Categories
Azure DevOps

How to generate an Azure DevOps pipeline status badge for README files

Microsoft has made it very easy to generate badge icons that you can use wherever you’d like, showing the status of your build and release pipelines in Azure DevOps.

The icons – which are made available as images – can be generated for both build pipelines and release pipelines on the Azure DevOps website. They change based on the outcome of the latest run, allowing you to place them in places such as your project’s Readme files.

They aren’t particularly flexible, but you can choose the branch and scope of the success/fail status.

How to generate a badge icon

Login to the Azure DevOps portal. Navigate to Pipelines, and then choose the release or build pipeline that you would like to generate an icon for.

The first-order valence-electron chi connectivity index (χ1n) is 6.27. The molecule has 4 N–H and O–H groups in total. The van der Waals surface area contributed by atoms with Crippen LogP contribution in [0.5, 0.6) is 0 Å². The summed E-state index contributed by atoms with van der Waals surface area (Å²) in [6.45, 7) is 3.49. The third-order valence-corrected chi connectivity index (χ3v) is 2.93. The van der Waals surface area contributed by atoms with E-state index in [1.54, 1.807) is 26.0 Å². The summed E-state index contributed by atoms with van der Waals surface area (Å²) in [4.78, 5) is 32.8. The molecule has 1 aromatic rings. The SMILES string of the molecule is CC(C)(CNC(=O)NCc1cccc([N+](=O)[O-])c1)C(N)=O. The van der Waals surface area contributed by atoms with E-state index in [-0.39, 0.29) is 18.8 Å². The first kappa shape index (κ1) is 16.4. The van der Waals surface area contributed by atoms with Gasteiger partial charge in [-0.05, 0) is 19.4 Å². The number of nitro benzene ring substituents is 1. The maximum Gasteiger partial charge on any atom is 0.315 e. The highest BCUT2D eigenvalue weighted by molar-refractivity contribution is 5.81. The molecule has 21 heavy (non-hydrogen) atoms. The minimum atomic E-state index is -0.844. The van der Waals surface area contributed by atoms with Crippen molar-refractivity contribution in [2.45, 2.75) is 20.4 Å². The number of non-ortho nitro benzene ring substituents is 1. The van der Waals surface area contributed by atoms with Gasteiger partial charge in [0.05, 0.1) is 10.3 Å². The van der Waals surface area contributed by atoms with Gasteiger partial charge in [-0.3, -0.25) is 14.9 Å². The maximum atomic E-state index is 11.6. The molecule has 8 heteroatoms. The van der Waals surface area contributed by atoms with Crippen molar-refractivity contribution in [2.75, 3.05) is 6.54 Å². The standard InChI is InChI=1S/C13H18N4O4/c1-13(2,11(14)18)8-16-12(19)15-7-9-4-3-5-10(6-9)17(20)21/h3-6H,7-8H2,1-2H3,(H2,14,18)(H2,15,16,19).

In the top right-hand corner, select the three dots and then choose “Status badge”.

This brings up a modal window that allows you to customise the badge, and choose a branch, scope for the status (pipeline or per job), and then a URL is generated for the image.

Microsoft also provides the markdown text which allows you to immediately copy and paste the badge into a markdown file such as your project’s Readme file.

Categories
Azure DevOps

How to link Azure DevOps with Jira

In this post, we’ll look at the official integration between Azure DevOps and Atlassian’s Jira software.